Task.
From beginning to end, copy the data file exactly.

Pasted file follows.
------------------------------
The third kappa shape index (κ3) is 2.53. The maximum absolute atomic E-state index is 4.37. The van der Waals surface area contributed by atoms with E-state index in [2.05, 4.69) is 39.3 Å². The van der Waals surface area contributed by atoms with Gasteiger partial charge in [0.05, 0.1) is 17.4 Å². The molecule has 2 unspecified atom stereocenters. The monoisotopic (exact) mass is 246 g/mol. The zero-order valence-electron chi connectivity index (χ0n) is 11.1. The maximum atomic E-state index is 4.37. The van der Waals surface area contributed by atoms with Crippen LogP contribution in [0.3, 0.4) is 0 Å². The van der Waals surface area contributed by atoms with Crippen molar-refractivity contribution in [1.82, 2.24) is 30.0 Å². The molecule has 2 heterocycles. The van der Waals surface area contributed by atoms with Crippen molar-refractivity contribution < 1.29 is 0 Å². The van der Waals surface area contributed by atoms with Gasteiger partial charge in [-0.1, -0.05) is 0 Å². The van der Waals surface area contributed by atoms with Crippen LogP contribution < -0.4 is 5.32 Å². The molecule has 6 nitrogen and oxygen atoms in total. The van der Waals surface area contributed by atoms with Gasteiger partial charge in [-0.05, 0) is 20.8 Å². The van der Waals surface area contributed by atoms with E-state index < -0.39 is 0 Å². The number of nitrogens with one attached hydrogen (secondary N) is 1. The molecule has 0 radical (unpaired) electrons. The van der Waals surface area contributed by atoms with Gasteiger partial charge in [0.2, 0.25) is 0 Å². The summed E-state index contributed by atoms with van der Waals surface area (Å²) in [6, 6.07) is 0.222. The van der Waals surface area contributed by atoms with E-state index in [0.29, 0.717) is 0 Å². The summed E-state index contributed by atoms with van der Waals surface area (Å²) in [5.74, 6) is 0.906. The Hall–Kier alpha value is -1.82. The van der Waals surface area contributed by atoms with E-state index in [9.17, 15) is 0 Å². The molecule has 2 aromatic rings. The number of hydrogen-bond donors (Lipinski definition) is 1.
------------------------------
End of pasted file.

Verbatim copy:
The third kappa shape index (κ3) is 2.53. The maximum absolute atomic E-state index is 4.37. The van der Waals surface area contributed by atoms with E-state index in [2.05, 4.69) is 39.3 Å². The van der Waals surface area contributed by atoms with Gasteiger partial charge in [0.05, 0.1) is 17.4 Å². The molecule has 2 unspecified atom stereocenters. The monoisotopic (exact) mass is 246 g/mol. The zero-order valence-electron chi connectivity index (χ0n) is 11.1. The maximum atomic E-state index is 4.37. The van der Waals surface area contributed by atoms with Crippen LogP contribution in [0.3, 0.4) is 0 Å². The van der Waals surface area contributed by atoms with Crippen molar-refractivity contribution in [1.82, 2.24) is 30.0 Å². The molecule has 2 heterocycles. The van der Waals surface area contributed by atoms with Crippen molar-refractivity contribution < 1.29 is 0 Å². The van der Waals surface area contributed by atoms with Gasteiger partial charge in [-0.1, -0.05) is 0 Å². The van der Waals surface area contributed by atoms with Crippen LogP contribution < -0.4 is 5.32 Å². The molecule has 6 nitrogen and oxygen atoms in total. The van der Waals surface area contributed by atoms with Gasteiger partial charge in [-0.05, 0) is 20.8 Å². The van der Waals surface area contributed by atoms with E-state index < -0.39 is 0 Å². The number of nitrogens with one attached hydrogen (secondary N) is 1. The molecule has 0 radical (unpaired) electrons. The van der Waals surface area contributed by atoms with Gasteiger partial charge in [0.2, 0.25) is 0 Å². The summed E-state index contributed by atoms with van der Waals surface area (Å²) in [6, 6.07) is 0.222. The van der Waals surface area contributed by atoms with E-state index in [0.29, 0.717) is 0 Å². The summed E-state index contributed by atoms with van der Waals surface area (Å²) in [5.74, 6) is 0.906. The Hall–Kier alpha value is -1.82. The van der Waals surface area contributed by atoms with E-state index in [9.17, 15) is 0 Å². The molecule has 2 aromatic rings. The number of hydrogen-bond donors (Lipinski definition) is 1.